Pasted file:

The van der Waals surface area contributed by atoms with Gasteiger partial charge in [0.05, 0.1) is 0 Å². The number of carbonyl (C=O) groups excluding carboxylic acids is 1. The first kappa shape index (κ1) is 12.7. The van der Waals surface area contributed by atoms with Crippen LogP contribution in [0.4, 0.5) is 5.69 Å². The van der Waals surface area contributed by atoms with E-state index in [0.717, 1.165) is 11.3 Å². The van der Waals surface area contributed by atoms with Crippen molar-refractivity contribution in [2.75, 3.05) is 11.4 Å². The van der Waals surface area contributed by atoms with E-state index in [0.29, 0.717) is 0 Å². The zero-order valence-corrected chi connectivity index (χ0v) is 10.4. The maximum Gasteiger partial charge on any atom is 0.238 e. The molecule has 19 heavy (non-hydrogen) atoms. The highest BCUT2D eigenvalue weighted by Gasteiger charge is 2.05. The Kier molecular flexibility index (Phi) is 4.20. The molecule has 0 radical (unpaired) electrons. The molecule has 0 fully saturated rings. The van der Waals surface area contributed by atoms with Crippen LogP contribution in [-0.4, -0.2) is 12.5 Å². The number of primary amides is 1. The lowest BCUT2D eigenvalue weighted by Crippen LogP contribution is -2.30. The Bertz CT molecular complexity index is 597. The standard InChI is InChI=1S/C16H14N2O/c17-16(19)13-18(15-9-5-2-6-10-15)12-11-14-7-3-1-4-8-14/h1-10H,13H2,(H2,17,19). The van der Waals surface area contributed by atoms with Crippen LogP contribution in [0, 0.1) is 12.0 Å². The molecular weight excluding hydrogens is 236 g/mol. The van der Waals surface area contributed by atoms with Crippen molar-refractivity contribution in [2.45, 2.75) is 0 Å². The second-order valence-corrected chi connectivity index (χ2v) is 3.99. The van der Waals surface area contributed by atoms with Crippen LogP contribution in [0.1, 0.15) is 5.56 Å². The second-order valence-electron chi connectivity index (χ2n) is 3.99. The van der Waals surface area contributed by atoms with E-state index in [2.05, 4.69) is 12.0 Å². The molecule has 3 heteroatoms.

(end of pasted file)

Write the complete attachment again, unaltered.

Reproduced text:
The van der Waals surface area contributed by atoms with Gasteiger partial charge in [0.05, 0.1) is 0 Å². The number of carbonyl (C=O) groups excluding carboxylic acids is 1. The first kappa shape index (κ1) is 12.7. The van der Waals surface area contributed by atoms with Crippen LogP contribution in [0.4, 0.5) is 5.69 Å². The van der Waals surface area contributed by atoms with E-state index in [0.717, 1.165) is 11.3 Å². The van der Waals surface area contributed by atoms with Crippen molar-refractivity contribution in [2.75, 3.05) is 11.4 Å². The van der Waals surface area contributed by atoms with E-state index in [0.29, 0.717) is 0 Å². The zero-order valence-corrected chi connectivity index (χ0v) is 10.4. The maximum Gasteiger partial charge on any atom is 0.238 e. The molecule has 19 heavy (non-hydrogen) atoms. The highest BCUT2D eigenvalue weighted by Gasteiger charge is 2.05. The Kier molecular flexibility index (Phi) is 4.20. The molecule has 0 radical (unpaired) electrons. The molecule has 0 fully saturated rings. The van der Waals surface area contributed by atoms with Crippen LogP contribution in [-0.4, -0.2) is 12.5 Å². The number of primary amides is 1. The lowest BCUT2D eigenvalue weighted by Crippen LogP contribution is -2.30. The Bertz CT molecular complexity index is 597. The standard InChI is InChI=1S/C16H14N2O/c17-16(19)13-18(15-9-5-2-6-10-15)12-11-14-7-3-1-4-8-14/h1-10H,13H2,(H2,17,19). The van der Waals surface area contributed by atoms with Crippen LogP contribution in [0, 0.1) is 12.0 Å². The molecular weight excluding hydrogens is 236 g/mol. The van der Waals surface area contributed by atoms with Crippen molar-refractivity contribution in [2.45, 2.75) is 0 Å². The second-order valence-corrected chi connectivity index (χ2v) is 3.99. The van der Waals surface area contributed by atoms with Crippen LogP contribution in [0.1, 0.15) is 5.56 Å². The second-order valence-electron chi connectivity index (χ2n) is 3.99. The van der Waals surface area contributed by atoms with E-state index in [2.05, 4.69) is 12.0 Å². The molecule has 3 heteroatoms.